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Desert Storm – A Dominar Ride to Moyale

Trip to the north
24 August 2020
Easy Border Ride – To Tz and Back
4 September 2020
By Eric Kihiu, posted on AMD-fb

The journey of 1,000 miles begins with... a push of the starter button...

M y pal Victor (CF Moto 650NK) and I (Bajaj Dominar D400 2019 model) made up a duo of naked street bikes with a plan. The mission: to reach Moyale at the Ethiopian border via the A2 great North Road on a 3 day "desert storm" ride.

Day 1

Nairobi, up before sunrise. First stop, the Total on Thika road near Allsops to fuel up. The blast up Thika road was uneventful. The Dominar works well. It is compact and agile, weaving easily through traffic on the multi-lane super highway. Its torquey motor means you can stay in 6th and pass fast moving traffic for the most part, or drop a cog for more aggressive overtaking (wale wasee wa Prado, bimmer na subaru). It pulls heartily, and reaches its 9,200 red line in short order.

Next stop Karatina. Breakfast at Starbucks. Glorious sunshine kicked in as we started the next leg.

Nanyuki, obligatory photo op at the equator sign - gotta tick them cliché boxes, right? A water break and refuelling stop in town and we were off again.

Beyond Timau the real fun begins. The twisty road to the Isiolo turn-off winds through beautiful landscape that's a genuine pleasure to ride. The Dominar's suspension (USD front forks/rear monoshock) and brakes, (twin channel ABS) inspire confidence, and I relished stringing corners together at pace. Victor, making the most of his much beefier engine, was usually out of sight ahead having just as much fun.

Isiolo. A bustling town.

Lunch at the Landmark hotel, where camel meat is on the menu. No thanks, chips kuku for me. Sevice a bit slow, food's ok.

After refuelling, off we went. This stage for us marked the real start of the trip. Much less traffic, great road, open sky. It's about 260km to Marsabit. Apart from the Ewaso Nyiro, most of the other river beds are dry this time of year. Merille river is the boundary between Isiolo and Marsabit counties. After the bridge is a friendly police check, where we were offered a choice of Covid screening or not.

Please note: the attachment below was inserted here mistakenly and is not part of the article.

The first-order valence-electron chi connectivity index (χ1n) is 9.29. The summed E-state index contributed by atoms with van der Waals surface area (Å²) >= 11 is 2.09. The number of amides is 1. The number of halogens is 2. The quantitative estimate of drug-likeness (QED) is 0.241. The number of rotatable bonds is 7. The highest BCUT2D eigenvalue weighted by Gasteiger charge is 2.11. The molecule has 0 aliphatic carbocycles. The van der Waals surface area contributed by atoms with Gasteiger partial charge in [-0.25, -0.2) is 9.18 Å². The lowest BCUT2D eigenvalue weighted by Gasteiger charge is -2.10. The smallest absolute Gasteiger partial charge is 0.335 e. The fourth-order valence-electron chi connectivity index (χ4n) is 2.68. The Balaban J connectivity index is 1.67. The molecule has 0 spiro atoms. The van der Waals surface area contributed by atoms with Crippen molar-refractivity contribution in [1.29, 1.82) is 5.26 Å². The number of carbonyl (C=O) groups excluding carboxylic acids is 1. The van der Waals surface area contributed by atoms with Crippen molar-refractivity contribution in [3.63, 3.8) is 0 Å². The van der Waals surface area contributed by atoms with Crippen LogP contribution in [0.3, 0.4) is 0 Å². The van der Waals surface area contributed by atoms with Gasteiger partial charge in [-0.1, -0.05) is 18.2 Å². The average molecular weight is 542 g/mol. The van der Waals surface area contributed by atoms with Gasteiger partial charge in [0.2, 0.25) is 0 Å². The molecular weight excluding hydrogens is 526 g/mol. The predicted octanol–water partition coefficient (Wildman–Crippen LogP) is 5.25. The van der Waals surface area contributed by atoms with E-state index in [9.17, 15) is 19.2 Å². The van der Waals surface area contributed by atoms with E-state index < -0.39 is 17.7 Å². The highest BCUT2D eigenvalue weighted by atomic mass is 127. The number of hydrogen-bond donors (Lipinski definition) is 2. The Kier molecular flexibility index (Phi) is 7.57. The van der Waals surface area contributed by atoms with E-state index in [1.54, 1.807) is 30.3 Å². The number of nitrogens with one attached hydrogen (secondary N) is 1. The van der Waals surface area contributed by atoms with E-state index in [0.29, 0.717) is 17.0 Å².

200km on from Isiolo, fuel range anxiety checks in. At Laisamis, 215km in, there's one petrol station, Desert Oil, on a hill. This is the last chance to refuel before Marsabit...

By 5p.m. we'd reached Marsabit, and checked into the Silvia Inn Hotel. Clean rooms and good food (the beef pilau was great and their freshly blended, sugar-free watermelon juice was the best i've tasted anywhere). Friendly staff. The town is well developed. Good main road (dual carriageway), a well stocked supermarket at the Total petrol station. It's a nice place, with the added bonus of a spectacular (Marsabit) national park if you have the time. We didn't sadly, but i've been there before.

The Dominar showed its touring chops. It's highly capable for long haul trips. Over 530kms in the saddle on day 1 and no aches anywhere. The supple suspension irons out imperfections on the road with ease, but it's firm enough for spirited riding. You can attack corners with confidence. Sporty but comfortable is how I'd characterise it.

Day 2

Leisurely start. Cautious about fuel availability we each took 3 litres of fuel with us, and by 9:30 we were on our way. A few kms out of Marsabit there's a hill with a crater that's worth stopping to check out.

 

The 250km ride to Moyale seemed more climb than descent. Bubisa, and Burgabo (junction), are waypoints to note. At Burgabo shopping centre we stopped to top up fuel from our cans. Amina, a charming young lady came over to chat and sold us bottled water from her shop. Behind the shops, mobile phone towers and a wind turbine rise high above a domed manyatta dwelling, a convergence of tradition and tech.

Pushing on, powerful crosswinds are a real issue, and road signs warn you of this hazard.

 

Along the way we passed a water point where hundreds of camels were massed. It was an awesome sight.

Turbi is a somewhat larger settlement, dominated by a range of hills. We zoomed past 4 young ladies walking, each wearing and different colour dera dress. Tall and elegant, they were an eye catching sight. Domed manyatta dwellings abound. We noticed a filling station there. At the police check we were waved on.